Derbyshire Police and Crime Commissioner Alan Charles announced this week funding for a host of domestic abuse projects which will secure services until March 2016.
The Commissioner has earmarked almost £100,000 of Ministry of Justice funding to expand existing projects that are helping survivors of domestic abuse across Derbyshire.
A large proportion of the funding - £34,392 – has been awarded to the Derbyshire Domestic Violence and Sexual Abuse Service to fund a court-based Independent Domestic Violence Advisor (IDVA) post in the north of the county for a period of 12 months.
IDVAs focus on high risk victims and support individuals at a point of crisis, helping them to plan safety strategies to protect them and their families. Demand for this particular court-based support is high which is why the Commissioner has agreed to fund the additional post.
Other organisations to benefit under the Commissioner’s funding stream include High Peak Women’s Aid which received £11,862 to continue its Harmony project supporting young women aged between 14 and 24 and Next Step (Against Domestic Abuse) which was awarded £9,754 to expand current provision of medium-risk domestic abuse services in South Derbyshire. The funding, which covers a period of six months, will help to support the costs of on-going counselling and outreach work.
Announcing the funding, Commissioner Charles said: “Domestic violence remains an underreported crime and one of my biggest ambitions is to increase confidence among victims so they feel able to come forward to police. To achieve this, we must improve the support services and safeguarding procedures designed to help vulnerable victims so they have access to help.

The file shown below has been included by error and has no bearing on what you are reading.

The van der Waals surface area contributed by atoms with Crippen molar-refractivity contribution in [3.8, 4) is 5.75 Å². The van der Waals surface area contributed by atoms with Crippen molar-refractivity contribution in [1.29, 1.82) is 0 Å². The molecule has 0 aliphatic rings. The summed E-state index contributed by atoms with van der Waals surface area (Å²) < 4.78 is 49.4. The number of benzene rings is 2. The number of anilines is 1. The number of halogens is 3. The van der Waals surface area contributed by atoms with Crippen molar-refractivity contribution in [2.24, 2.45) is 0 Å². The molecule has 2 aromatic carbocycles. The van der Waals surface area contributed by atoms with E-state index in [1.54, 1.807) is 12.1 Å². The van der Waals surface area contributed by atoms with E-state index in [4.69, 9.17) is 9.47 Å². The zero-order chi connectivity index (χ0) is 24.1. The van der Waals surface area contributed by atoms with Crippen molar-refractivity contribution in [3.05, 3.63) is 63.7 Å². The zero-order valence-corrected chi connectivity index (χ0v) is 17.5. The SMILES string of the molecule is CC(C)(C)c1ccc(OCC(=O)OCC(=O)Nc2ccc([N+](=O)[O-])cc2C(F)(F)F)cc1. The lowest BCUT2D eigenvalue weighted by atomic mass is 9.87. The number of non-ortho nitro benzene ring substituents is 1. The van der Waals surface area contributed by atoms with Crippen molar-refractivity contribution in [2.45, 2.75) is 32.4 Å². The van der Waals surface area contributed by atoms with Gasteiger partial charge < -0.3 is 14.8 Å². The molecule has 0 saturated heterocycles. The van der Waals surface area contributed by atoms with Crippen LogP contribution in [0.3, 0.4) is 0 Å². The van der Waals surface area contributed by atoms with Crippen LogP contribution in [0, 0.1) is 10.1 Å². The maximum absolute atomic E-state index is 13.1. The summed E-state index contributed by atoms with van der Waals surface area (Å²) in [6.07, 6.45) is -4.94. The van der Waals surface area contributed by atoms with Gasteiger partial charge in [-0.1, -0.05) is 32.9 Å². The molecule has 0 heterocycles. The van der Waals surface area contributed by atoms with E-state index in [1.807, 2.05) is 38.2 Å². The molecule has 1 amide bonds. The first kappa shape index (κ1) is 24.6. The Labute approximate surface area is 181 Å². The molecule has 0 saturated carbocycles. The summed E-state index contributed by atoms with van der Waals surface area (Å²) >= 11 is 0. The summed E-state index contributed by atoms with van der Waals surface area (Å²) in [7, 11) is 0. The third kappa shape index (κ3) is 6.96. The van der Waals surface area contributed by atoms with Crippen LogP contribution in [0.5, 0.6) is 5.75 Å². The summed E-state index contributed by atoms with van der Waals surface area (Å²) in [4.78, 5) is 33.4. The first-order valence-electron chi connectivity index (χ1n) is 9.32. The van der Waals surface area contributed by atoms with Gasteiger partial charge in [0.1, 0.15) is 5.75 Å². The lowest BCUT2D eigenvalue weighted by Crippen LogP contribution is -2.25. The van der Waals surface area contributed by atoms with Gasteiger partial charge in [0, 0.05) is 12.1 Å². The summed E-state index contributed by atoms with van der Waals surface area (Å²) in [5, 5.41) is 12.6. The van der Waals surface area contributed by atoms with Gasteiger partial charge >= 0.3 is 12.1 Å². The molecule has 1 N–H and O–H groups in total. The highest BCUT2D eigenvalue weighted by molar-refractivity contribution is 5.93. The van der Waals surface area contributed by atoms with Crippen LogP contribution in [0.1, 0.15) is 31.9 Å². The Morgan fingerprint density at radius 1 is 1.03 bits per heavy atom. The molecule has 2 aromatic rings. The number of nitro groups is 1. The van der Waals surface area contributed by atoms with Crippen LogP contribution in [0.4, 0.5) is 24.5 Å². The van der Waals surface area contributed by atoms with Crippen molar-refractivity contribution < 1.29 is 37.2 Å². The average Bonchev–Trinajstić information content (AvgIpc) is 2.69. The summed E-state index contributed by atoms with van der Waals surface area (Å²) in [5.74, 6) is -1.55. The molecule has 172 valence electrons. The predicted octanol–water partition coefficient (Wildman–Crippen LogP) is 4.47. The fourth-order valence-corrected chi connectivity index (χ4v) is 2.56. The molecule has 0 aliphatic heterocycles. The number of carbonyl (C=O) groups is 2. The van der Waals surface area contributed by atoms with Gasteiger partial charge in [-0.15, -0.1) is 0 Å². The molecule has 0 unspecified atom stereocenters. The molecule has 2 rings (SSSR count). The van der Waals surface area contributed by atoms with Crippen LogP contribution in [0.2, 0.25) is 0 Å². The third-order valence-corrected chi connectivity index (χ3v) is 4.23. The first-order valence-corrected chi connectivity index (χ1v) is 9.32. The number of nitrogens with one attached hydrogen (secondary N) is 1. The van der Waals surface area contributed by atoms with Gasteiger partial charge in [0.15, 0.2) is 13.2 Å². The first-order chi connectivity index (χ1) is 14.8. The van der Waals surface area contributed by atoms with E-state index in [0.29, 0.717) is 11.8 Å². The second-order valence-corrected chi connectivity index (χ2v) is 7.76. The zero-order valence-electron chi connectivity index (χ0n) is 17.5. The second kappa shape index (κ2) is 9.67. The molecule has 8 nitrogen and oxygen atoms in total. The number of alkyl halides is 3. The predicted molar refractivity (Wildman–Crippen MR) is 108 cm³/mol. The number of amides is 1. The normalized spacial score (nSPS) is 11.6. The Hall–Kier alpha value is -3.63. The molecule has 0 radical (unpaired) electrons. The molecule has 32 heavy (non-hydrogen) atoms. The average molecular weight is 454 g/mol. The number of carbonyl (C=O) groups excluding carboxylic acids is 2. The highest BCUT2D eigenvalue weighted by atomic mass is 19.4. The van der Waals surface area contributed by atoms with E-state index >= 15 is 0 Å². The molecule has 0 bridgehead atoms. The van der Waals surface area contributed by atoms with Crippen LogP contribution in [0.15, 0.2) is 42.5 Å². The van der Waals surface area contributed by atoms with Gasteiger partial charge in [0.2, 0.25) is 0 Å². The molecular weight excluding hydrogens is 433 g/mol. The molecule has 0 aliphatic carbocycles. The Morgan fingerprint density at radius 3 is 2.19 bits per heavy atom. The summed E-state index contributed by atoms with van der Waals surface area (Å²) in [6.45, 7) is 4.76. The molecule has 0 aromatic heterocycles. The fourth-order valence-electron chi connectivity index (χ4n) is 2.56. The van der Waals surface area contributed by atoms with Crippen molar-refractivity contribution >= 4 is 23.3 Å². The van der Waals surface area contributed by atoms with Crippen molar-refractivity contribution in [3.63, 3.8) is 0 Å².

“Counselling is vital to the recovery period but we also need to ensure professionals are trained to intervene at the earliest opportunity. This is not just about improving victim satisfaction rates it is about saving lives by acting promptly. The work these organisations are carrying out ensures that more vulnerable people get the advice and practical support they need from the outset.”
Pam Whittle, service manager at High Peak Women’s Aid, added: “This funding is vital and has paid for a senior accommodation worker to work with girls and young women, keeping them safe and building resilience against future harm.
“The Commissioner has really invested a lot in us, supporting the work throughout the organisation, particularly the Harmony project which is a very specialist service for young women and the first of its kind in the country.”
Tackling domestic violence is one of Commissioner Charles’ core priorities and falls within his overall goal to improve the support and protection offered to all victims of crime in Derbyshire.
Today the county is playing host to a national domestic violence conference entitled Is Prevention Better than Cure? The event, which is being organised by national criminal justice network NoOffence!will draw a multiagency audience and is aimed at provoking discussion about how partners can protect victims of domestic violence more effectively by acting earlier.
The Commissioner has committed funding to a range of domestic violence projects including Women’s Work which received £12,500 to continue its work on The Freedom Programme. This will deliver eight 12-week courses followed by one-to-one support and a trauma recovery programme.
Trident Reach received £4,847 to fund its Lemon Grove project aimed at tackling domestic abuse in South Derbyshire and Erewash while The Metropolitan Support Trust received £12,500 towards its Hadhari Nari Women’s Project to fund a volunteer development worker to recruit, train and manage at least eight volunteers and provide support services to women who are isolated in their communities.
Media Enquiries: Sallie Blair – 01283 821012 / 07702 541401
Posted on Wednesday 22nd April 2015